Exceptional and rare office inkwell



Germany, circa 1800

Dimensions: Height: 15,5 cm (6764in.) ; Width: 10,5 cm (4964in.)

Provenance: Private Collection

Since the Antiquity, the marine world and its curiosities fascinate mankind; but this is only by the end of the Middle Age, at the moment of the naval trades with China and Indies, that shells spread out in Europe. Most of them are attired with delicate settings and are reserved for cabinet of curiosities. These collections of naturalias appear during the 16th century, mainly in Netherlands, centre of the naval trade with oriental and occidental Indies; and later start to spread in France, England and Italy.

At the same time, mounted shells become very popular in royal and princely German courts; and are made in great goldsmithery centres such as Leipzig, Olmütz, Augsbourg and Nuremberg. At the 17th and 18th centuries, this practice extends to Berlin, Strasbourg and Dresde, where works the famous master Johann-Melchior Dinglinger (1664-1731).

The goldsmiths’ let their imagination work on to create fanciful, whimsical and inventive creations, of an eccentricity that is very typical if the mannerist culture. Proof of it is seen in this « Turbo mounted in gilded silver of which the lid is sit on top of a monster that evokes a snail (…), plentiful setting of marine monsters, winged geniuses, fruits and foliage ».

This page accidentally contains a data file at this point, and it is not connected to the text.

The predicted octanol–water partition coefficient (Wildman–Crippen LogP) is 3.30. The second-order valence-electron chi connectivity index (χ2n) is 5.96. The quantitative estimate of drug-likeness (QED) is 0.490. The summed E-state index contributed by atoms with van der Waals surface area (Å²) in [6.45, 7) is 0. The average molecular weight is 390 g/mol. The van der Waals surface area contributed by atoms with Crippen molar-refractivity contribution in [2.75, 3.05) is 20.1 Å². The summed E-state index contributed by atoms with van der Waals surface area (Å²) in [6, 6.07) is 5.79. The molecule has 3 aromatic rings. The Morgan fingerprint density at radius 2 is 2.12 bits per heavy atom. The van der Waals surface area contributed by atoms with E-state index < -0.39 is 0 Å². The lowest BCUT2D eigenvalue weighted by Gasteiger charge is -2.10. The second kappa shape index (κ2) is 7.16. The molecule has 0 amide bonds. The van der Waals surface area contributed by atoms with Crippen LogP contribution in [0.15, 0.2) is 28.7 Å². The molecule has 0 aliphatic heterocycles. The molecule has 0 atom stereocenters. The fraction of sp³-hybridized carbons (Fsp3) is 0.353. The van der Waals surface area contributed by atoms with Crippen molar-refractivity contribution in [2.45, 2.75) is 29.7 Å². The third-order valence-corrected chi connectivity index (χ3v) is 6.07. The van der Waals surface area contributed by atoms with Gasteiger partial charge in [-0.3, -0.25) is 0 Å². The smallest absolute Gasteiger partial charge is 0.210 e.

Just like the office ink wood we present that distinguishes itself by its exotism and the originality of its creation, the ink reservoir and the hourglass in gilded bronze are encrusted in a conical polished and pearly shell. The delicately chiselled lid of the hourglass is ornamented with a floral setting, while the lid of the ink reservoir is decorated with small carvings. As about the dip pen, it is completed with a pick of porcupine.

The overall stands on a circular base in gilded and chiselled bronze, decorated with seaweed foliage and held by three dolphins.